Confusion and uncertainty will always be a part of investingâs rollercoaster ride. Whenever the market experiences a downward trend, the demand for gold increases as people seek out âsafeâ investments. According to the World Gold Council, the price for gold during the first quarter of 2020 shot up to almost its highest point in the […]
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They say that millionaires have 7 streams of income. And most of them are boring. Common examples of income-generating assets include your classics like real estate (rental income, depreciation benefits, equity appreciation) and dividend stocks (dividend income is taxed favorably), which I love.
But every so often, there's one in there that sounds as exciting as going to Vegas and always betting on black.
Today, I want to talk about those obscure investments. Those weird, you only hear about them in the movies, oddball investments that can produce cash flow. I don't want the obscure ones that don't produce cash (invest in whiskey, art, or some other collectible … that just makes you eccentric), these have to produce a stream of income.
Maybe the stock market has you spooked. Maybe you simply have enough in equities.
Maybe you want income but all the income-producing assets you know of are boring (or you have enough) – who really cares about certificates of deposit, Treasury bonds, and dividend stocks. If you wanted them, you would've gotten them by now (or you have and want even more diversification).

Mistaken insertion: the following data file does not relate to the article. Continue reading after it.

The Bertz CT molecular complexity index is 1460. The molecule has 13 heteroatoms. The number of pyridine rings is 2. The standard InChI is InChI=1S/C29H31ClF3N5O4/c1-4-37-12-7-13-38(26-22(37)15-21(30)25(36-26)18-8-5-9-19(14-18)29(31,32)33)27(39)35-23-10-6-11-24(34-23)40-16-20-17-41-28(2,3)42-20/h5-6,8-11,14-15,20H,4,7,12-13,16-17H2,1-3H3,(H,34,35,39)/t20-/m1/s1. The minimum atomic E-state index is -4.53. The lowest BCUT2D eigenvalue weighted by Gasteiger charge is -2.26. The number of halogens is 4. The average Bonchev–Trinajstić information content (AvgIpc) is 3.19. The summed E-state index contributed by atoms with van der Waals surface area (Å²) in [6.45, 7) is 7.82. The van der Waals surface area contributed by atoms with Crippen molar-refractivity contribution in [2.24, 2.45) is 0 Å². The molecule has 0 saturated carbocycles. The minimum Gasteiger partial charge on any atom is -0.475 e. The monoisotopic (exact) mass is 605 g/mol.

Today, you'll read about some truly interesting assets that you've probably never heard of before:
I will reference different websites and companies in this list as examples. I haven't used a single one of them. These are not endorsements.
1. Crowdfunded real estate
Crowdfunded real estate is a relatively new phenomenon. It's when you can invest in a little piece of real estate as part of a “crowd” of investors. This lets you diversify your real estate holdings without the work of buying and selling properties.
You have some companies, like RealtyMogul, that curate deals and offer you a piece of the investment. There are others, like Fundrise, that run funds that do the investing and you can buy shares of those funds. In both cases, you diversify your risk across several investments and can generate passive cash flow in the process (as well as equity appreciation).